Jesus taught in the temple courts. The chief priests and the elders of the people went to him and asked, “By what authority are you doing these things? And who gave you this authority?”

Jesus replied,

“I will ask you a question. If you answer me, I will tell you by what authority I am doing these things. John’s baptism – where did it come from? Was it from heaven or of human origin?”

The elders discussed it among themselves and said, “If we say ‘from heaven’ Jesus will ask, ‘then why did you not believe him?’. But if we say ‘of human origin’, we are afraid we will insult the people who believe John was a prophet.”

Pharisees question Jesus' authority

So the elders answered Jesus, “We do not know”.

Then Jesus said,

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“Then you will not learn by what authority I am doing these things.”

What the story means to us today

The chief priests question Jesus’ divinity – Jesus responds with a masterful question of this own

Jesus questioned - Artist unknown

In this exchange, the chief priests try to trap Jesus by asking a question that would condemn Jesus no matter how he answered. Jesus turns the question to the Jewish priests using John the Baptist as the subject (John was already dead at the time and was greatly revered by the people). But the authority by which Jesus taught was clear to all but the chief priests and leaders of the church who stood stubbornly by their twisted interpretation of the Old Testament and refused to recognized the messiah.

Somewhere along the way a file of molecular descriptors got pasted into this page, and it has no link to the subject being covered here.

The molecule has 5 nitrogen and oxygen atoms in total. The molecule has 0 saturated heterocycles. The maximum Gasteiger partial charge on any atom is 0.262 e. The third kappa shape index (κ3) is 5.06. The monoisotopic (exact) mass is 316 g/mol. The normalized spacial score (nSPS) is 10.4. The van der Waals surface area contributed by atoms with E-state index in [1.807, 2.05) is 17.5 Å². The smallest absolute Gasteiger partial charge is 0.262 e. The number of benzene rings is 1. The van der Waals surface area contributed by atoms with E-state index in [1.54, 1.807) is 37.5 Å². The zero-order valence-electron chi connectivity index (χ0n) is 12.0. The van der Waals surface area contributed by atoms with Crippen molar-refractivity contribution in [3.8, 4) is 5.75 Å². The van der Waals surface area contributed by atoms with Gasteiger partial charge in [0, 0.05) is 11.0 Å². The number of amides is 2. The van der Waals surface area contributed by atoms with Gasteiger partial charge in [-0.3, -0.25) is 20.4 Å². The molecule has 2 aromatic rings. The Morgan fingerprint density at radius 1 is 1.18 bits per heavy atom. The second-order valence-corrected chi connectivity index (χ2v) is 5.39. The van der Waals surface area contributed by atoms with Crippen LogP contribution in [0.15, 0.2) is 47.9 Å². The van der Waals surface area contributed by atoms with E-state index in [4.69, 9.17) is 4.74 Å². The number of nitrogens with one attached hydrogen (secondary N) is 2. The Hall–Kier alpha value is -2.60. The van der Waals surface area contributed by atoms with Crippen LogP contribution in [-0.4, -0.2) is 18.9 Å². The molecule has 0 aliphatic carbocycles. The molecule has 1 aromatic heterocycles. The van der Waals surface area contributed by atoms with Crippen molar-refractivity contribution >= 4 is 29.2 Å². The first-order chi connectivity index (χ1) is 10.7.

Additional thoughts and considerations

The chief priests do not question Jesus’ miraculous acts, but rather the authority under which he operates

The chief priests do not question the validity of Jesus’ miracles and healings that hordes of people in the area have observed firsthand. There were far too many witnesses to question whether or not Jesus did what he said he would do. In fact, John 9:16 tells us that the chief priests and Pharisees were flabbergasted by the “signs” that Jesus performed and were unsure how to react. So rather than attempting to disprove Jesus’ miracles, the priests question by which authority Jesus “does these things” to which Jesus gives his masterful reply with a question of his own.

Why didn’t Jesus just answer the question?

Rather than answering the chief priests’ question, Jesus replies with a question of his own. To answer a question with another question was a common response when rabbis debated and Jesus’ response worked as he intended. It confounded the chief priests while still allowing Jesus to skirt the question, granting him a little more time on earth to wrap up his teachings.

Why did the chief priest care what Jesus did?

Jesus' authority is questioned - Artist unknown

It is true that the chief priests were intimidated by the power Jesus acquired during his short life. But it is also important to recognize that their questioning of Jesus was not just their right, but their duty. As members of the Sanhedrin, they were bound by duty to question anyone who claimed to be a prophet of God.